Study's methodology has potential to boost public health measures and assess interventions
Air pollution nanoparticles reach the liver, lungs, and brains of the unborn foetus, according to pioneering studies from the University of Aberdeen, UK, and Hasselt University, Belgium.
The two studies published in a paper in the Lancet Planetary Health journal found that unborn babies and their placentas are exposed to black carbon nanoparticles in air pollution proportionally to the mother’s exposure.
It discovered that the black carbon nanoparticles can cross the placenta into the foetus as early as the first trimester of pregnancy and circulate to reach developing organs.
Prior to this study it was known that black carbon nanoparticles could reach the placenta, but there was a lack of evidence that the particles could then enter the foetus.
Authors of the study said this finding was concerning as: “Gestation is known as a period of heightened vulnerability for the developing foetus during which organ systems have increased cell proliferation rates, changes in metabolic capabilities, and a restricted capacity for DNA repair.
“It is the life stage during which susceptibility for many diseases later in life is programmed.”
Further research is needed to determine the potentially lifelong consequences for children affected.
Black carbon is produced by burning fossil fuels and is a major component of particulate matter (PM), known to cause harm partly due to their small size – particularly PM2.5 - and ability to penetrate deep into the lungs. Another concerning element to this study is that little is known about nanoparticles, which are even smaller.
“Any governments that are lowering air quality, or environmental standards, or not enforcing them properly are highly misguided.”
One of the authors, Professor Paul Fowler at the University of Aberdeen, said it is known that nanoparticles can carry metals and chemical pollutants such as forever chemicals. That raises the concerning possibility, and need for further work, that black carbon nanoparticles could be a conduit for other pollutants into the body.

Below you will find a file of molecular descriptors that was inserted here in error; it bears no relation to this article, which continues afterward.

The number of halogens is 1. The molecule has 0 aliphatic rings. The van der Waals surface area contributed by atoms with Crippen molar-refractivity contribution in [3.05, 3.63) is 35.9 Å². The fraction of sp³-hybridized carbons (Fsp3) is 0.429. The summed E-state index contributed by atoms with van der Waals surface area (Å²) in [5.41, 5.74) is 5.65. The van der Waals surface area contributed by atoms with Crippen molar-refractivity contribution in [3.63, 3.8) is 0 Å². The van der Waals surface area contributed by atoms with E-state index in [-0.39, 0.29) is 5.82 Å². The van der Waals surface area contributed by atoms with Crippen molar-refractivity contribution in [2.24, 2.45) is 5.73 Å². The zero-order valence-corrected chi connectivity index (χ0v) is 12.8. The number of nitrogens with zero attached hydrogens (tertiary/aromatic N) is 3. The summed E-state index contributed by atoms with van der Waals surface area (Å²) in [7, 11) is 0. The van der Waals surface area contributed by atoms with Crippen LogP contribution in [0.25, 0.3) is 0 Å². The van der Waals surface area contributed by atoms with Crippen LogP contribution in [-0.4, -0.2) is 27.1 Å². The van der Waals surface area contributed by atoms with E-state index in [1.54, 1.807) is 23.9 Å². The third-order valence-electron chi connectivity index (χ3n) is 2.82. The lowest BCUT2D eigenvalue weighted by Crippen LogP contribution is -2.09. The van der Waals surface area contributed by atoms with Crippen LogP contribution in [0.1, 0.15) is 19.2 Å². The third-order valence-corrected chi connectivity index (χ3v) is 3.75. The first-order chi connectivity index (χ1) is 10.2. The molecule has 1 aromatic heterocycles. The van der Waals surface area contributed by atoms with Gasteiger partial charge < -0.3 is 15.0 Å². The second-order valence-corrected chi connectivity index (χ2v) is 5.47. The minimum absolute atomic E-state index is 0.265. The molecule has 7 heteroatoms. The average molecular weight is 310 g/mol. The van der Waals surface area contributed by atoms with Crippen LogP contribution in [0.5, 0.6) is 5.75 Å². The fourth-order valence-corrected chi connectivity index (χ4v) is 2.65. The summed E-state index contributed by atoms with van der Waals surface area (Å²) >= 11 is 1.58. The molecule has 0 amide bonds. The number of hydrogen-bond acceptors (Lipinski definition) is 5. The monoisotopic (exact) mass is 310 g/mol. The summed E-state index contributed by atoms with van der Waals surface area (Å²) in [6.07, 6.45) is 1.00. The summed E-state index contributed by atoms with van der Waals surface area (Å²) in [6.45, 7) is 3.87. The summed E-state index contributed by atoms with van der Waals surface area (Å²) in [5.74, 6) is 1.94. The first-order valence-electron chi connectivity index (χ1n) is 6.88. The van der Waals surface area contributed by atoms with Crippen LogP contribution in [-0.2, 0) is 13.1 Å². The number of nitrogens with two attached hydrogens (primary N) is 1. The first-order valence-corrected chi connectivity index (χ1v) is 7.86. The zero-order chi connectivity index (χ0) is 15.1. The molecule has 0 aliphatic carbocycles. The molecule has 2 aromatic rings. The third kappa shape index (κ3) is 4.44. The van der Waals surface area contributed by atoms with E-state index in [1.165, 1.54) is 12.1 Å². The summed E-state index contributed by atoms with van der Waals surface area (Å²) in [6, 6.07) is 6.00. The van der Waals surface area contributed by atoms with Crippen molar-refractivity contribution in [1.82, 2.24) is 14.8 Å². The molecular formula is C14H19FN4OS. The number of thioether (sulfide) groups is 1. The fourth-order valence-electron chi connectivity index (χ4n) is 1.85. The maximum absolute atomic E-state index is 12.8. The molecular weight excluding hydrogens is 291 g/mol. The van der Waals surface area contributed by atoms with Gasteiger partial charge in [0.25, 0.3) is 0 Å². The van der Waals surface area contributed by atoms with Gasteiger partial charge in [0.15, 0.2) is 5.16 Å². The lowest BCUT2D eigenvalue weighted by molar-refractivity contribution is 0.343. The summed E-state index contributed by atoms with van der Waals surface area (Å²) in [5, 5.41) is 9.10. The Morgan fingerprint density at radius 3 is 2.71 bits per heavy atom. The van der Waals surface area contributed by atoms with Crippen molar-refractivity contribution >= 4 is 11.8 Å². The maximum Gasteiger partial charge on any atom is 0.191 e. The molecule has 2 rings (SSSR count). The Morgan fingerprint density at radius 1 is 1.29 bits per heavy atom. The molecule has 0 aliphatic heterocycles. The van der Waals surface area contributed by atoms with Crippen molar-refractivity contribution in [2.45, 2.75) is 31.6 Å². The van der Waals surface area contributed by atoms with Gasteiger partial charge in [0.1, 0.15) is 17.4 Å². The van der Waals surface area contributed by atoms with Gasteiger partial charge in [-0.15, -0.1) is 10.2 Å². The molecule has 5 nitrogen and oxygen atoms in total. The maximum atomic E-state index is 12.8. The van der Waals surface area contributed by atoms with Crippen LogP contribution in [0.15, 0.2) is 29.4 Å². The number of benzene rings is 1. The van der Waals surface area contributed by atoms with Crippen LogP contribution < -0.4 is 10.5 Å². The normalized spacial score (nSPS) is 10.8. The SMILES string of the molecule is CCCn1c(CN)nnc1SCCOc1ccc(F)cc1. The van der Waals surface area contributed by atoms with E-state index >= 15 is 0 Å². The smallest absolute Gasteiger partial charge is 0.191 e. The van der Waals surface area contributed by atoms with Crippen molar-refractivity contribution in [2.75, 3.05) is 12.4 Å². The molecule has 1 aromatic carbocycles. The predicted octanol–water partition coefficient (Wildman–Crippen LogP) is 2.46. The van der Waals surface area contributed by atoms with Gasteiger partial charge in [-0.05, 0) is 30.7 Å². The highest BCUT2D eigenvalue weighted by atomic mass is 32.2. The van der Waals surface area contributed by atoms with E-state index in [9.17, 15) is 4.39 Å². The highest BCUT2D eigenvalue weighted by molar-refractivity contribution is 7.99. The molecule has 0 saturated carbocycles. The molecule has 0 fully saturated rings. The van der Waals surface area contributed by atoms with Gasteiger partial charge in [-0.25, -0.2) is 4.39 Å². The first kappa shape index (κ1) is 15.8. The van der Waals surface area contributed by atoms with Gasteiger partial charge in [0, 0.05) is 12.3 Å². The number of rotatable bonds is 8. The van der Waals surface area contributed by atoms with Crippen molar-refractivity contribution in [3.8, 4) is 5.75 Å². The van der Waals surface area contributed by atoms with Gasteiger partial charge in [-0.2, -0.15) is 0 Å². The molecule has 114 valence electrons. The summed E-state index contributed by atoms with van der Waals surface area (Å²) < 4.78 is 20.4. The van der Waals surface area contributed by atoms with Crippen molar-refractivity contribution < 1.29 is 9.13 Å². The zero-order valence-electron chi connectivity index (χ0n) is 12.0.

Fowler said: “It’s very clear that any governments that are lowering air quality, or environmental standards, or not enforcing them properly are highly misguided. It’s also about priorities – at some point you have to protect your citizen’s health.”
The ill-effects of air pollution on health are urgent and well-known. Dr Jonathan Grigg, Professor of Paediatric Respiratory and Environmental Medicine, Queen Mary University, said: “There’s enough evidence about air pollution’s effect on people to say we need to reduce exposure a lot, initially at least to WHO levels. You could ask ‘what additional information do we need?’
“There is resistance to change and the effects on children can highlight to the public and politicians, the need for change, as opposed to statistics on deaths.”
Grigg added that this methodology had potential to boost public health measures. He said: “This measure of pollution in the body might be a way of assessing interventions such as low traffic zones or masks, which we find difficult to assess as it takes many, many years to see the health effects. That might be important.”
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